October 2017

Full Steam Ahead

How to pay for Trump’s tax cuts?  Easy.  A levy on all registered, card-carrying Democrats.


It’s been full steam ahead in the kitchen because there was so much pent up demand for my products that i looked up three weeks ago and saw that the cupboard was nearly bare.  Panic ensued, and i got to work.

Blackberry Vinegar (10-1)  A month ago i had set to steeping in the refrigerator the seeds and pulp from a batch of blackberry jelly.  Today i strained it through a cloth for this vinegar.

SCBB – Scaredy Cat Blackberry Jelly (10-1)  Picked up a flat of blackberries from Sra. Yerena yesterday at the Alemany Farmers’ Market and decided i was going to do something different, a hot pepper blackberry jelly.  So i chopped two of those blindingly hot Thai peppers into it as it cooked, fearful of getting it so hot nobody but the Hmong could eat it.  You can imagine my disappointment when i tasted the finished product and could just barely detect the peppers.  Hell, all they did was just brighten up the other flavors.  Well, see, i was too scared of those peppers to taste one since i bought ’em the week before, and now i don’t know whether a different variety was pawned off on me or whether this particular batch was a throwback.  Not that there’s a problem.  I’ll just use more of ’em.

Frozen Cranberry Beans (10-12, 19, 23) Cranberry beans are my favorite bean, and of course they’re at their best fresh.  They have a fairly long season during summer and fall, and the great blessing is that they are still available at the farmers’ markets well after the last of the stone fruit, so you have time to mess with them.  What you do is buy a bag and spread ’em out on your floor.  Then, the next day, after they’ve had time to relax and are easier to shell, you shell them, blanch them for a couple of minutes in boiling water, bag them, and throw ’em in the freezer, where they will wait for special occasions throughout the following winter and spring.  Taking the trouble to blanch them before freezing kills that enzymatic activity, making the taste virtually indistinguishable from fresh.

PTPJ – Yellow Peach and Thai Pepper Jam.  (10-14)  After the wimpiness of that blackberry jelly above, i went ahead and put in four Thai peppers this time, and then, very near the end of the cooking, i chopped two more in, so you can actually taste ’em this time.  I quite like this jam.

WNT – White Nectarine and Thai Pepper Jam (10-15) The folks at the Hooverville stand at the Alemany Farmers’ Market had nice-looking white nectarines.  The advantage in their being well up into the Sierra foothills is that they can tease out the season longer than the flatlanders.  I again threw in six Thai peppers, which is just about right.  Well, for me.

SAL – Strawberry Jam (10-15) Went ahead and left this one plain for the traditionalists.  I got the strawberries from Yerena.

RB – Raspberry Jelly (10-19)  Just a plain raspberry jelly from Yerena’s raspberries.  I shredded two Granny Goose apples down to the core and juiced three big limes into this one, and it set beautifully.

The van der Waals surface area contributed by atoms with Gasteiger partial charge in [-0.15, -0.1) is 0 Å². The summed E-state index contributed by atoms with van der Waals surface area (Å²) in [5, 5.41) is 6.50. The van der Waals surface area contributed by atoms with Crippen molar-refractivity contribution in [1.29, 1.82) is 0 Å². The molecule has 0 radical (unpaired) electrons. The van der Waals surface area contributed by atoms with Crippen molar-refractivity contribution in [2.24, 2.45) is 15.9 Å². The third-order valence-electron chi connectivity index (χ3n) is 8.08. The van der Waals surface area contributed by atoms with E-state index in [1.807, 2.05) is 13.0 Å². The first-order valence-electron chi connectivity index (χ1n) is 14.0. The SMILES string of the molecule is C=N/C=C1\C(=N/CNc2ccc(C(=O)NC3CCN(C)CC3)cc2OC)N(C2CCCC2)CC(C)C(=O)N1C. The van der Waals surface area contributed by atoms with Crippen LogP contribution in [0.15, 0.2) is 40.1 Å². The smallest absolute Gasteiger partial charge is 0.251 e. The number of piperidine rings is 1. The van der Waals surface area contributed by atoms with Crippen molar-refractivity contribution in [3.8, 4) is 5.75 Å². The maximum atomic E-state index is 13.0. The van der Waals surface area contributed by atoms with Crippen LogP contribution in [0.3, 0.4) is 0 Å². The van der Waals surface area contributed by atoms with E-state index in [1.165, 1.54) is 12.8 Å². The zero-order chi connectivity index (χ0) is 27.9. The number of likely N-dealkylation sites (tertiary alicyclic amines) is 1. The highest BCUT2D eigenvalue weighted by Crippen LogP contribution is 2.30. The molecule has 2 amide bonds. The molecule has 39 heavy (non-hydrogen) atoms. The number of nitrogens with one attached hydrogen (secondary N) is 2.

SBT – Strawberry and Thai Pepper Jam. (10-23).  I backed off to four of the Thai peppers in this jam, chopping two in at the beginning and two more near the end, which brought the capsaicin up to a gentle level.  It takes a beat or two to hit you and then, not hard.  I’m pleased with this one.

Pickled Habaneros. (10-25) Let’s be clear right up front.  I’m not going to even taste these. No no. They’re for friends who like the really hot stuff.  I kinda prettied them up by including in each jar a couple of carrot sticks, a Serrano chile, and a green onion stalk or two.  Not that those additions will impact the piquancy.

And yes, to see what i’ve been canning recently, you can always just go to the Production Report for the current year.

Meanwhile, in my spare time i’ve started taking photos of my new neighborhood.

Treat and Precita


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Location, Location, Location

Kevin Fisher-Paulson proposes that we start referring to residents of SF not as “San Franciscans” but rather “Friskies”.


I went on and on about dining last time but only mentioned the San Francisco Chronicle article in last Sunday’s “Food and Home” section about tasty meals for under $20 in our gentrifying city.

Now i’ve eaten in three of ’em on successive days although in no case did i eat the recommended dish.

At Goood Frickin’ Chicken, corner 29th and Mission, instead of the marinated and roasted chicken that made it famous i had the baba ganoush and the falafel, both of which i quite liked.  I should also mention that Sam, the Jordanian owner/chef is both helpful and nice.

At Pizzahacker, a half block south toward Virginia Street, instead of the Margherita, i had the Short Bridge: the superb thin crust that all the reviewers rave about topped with Fra’mani sopressata, house-made Italian sausage, mushrooms, bianco and Dinapoli tomato sauce, fresh house-stretched mozzarella, dried oregano, and Grana Padano.  Delicious food, delightful staff, and OMG, love that crust.

Then south on Mission to the point where Cortland hits, i found Cuisine of Nepal.  No, i didn’t have the recommended eggplant curry but instead ate the lamb curry.  Oh my goodness.  The taste is distinctly different from Indian curries, but i just loved it.

I’ll try the four remaining recommended restaurants soon, but for now i’ll go on about other reasons to love this neighborhood.

Library? The Mission branch is six blocks away at 24th and Bartlett.  I have to go eight blocks to the top of Cortland for the Bernal Heights branch, but it has particularly nice librarians.

UPS is only a quarter block west of Mission on 29th Street.